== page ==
US Africa Command said the air strike near Jilib in Middle Juba region against Al Shabab militants followed an attack on Somali forces.
The US military on Saturday said it had carried out its deadliest air strike in Somalia in months, killing 52 Al Shabab militants after a "large group" mounted an attack on Somali forces.
The US Africa Command said the air strike occurred near Jilib in Middle Juba region. There were no reports of Americans killed or wounded.
The US statement did not say whether any Somali forces were killed or wounded by the Al Qaeda-linked group.
Al Shabab via its Shahada news agency asserted that its attack on two Somali army bases killed at least 41 soldiers. It described the location as the Bar Sanjuni area near the port city of Kismayo.
There was no immediate comment from Somalia's government.
In neighboring Ethiopia, state television cited the defense ministry as saying more than 60 Al Shabab fighters had been killed and that four vehicles loaded with explosives had been "destroyed."
Ethiopia contributes troops to a multinational African Union peacekeeping mission in Somalia and has troops there independently under Ethiopian army command.
Al Shabab controls large parts of rural southern and central Somalia and continues to carry out high-profile suicide bombings and other attacks in the capital, Mogadishu, and elsewhere.
The group claimed responsibility for the deadly attack on a luxury hotel complex in the capital of neighboring Kenya on Tuesday, the latest high-toll assault inside that county in retaliation for Kenya sending troops to Somalia to fight Al Shabab.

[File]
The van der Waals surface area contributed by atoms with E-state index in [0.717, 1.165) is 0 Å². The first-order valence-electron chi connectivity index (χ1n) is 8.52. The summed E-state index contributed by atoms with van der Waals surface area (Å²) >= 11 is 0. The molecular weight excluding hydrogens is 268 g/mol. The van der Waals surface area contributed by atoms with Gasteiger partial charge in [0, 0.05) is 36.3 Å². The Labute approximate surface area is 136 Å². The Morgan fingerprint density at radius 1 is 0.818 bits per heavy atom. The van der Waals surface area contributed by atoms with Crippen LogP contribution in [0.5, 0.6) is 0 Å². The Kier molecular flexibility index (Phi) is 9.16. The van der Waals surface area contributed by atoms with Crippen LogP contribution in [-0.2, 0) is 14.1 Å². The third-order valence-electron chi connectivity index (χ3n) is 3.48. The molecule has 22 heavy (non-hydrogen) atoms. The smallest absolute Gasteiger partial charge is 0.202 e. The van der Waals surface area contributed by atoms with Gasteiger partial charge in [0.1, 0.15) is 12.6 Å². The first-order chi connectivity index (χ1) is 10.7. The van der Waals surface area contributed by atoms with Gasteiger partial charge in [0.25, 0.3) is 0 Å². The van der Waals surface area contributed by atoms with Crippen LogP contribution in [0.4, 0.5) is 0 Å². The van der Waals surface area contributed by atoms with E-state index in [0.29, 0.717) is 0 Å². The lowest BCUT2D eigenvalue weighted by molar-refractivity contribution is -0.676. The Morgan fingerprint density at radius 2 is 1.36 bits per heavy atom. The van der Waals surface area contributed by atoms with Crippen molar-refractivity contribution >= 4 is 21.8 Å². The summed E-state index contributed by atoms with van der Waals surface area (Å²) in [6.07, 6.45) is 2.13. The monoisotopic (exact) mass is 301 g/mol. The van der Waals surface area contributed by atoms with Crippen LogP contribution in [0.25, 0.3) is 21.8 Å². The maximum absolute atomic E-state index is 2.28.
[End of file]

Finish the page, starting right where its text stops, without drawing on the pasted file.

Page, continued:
The United States has dramatically stepped up air strikes against Al Shabab in Somalia since President Donald Trump took office, carrying out at least 47 such strikes last year. Some have targeted top Al Shabab leaders or key financial officials; the extremist group funds its attacks with an extensive network of "taxation" and extortion.
In October, the US said an air strike killed about 60 fighters near the Al Shabab-controlled community of Harardere in Mudug province in the central part of the country.
The air strikes hamper the group but have not "seriously degraded Al Shabab's capability to mount strikes either inside or outside Somalia," Matt Bryden of Sahan Research, an expert on the extremists, told The Associated Press after the Nairobi hotel attack.
Air strikes alone cannot defeat the extremists, Bryden said, and must be combined with more ground-based attacks as well as a non-military campaign to win over residents of extremist-held areas.
The US on Saturday said it is committed to "preventing Al Shabab from taking advantage of safe havens from which they can build capacity and attack the people of Somalia."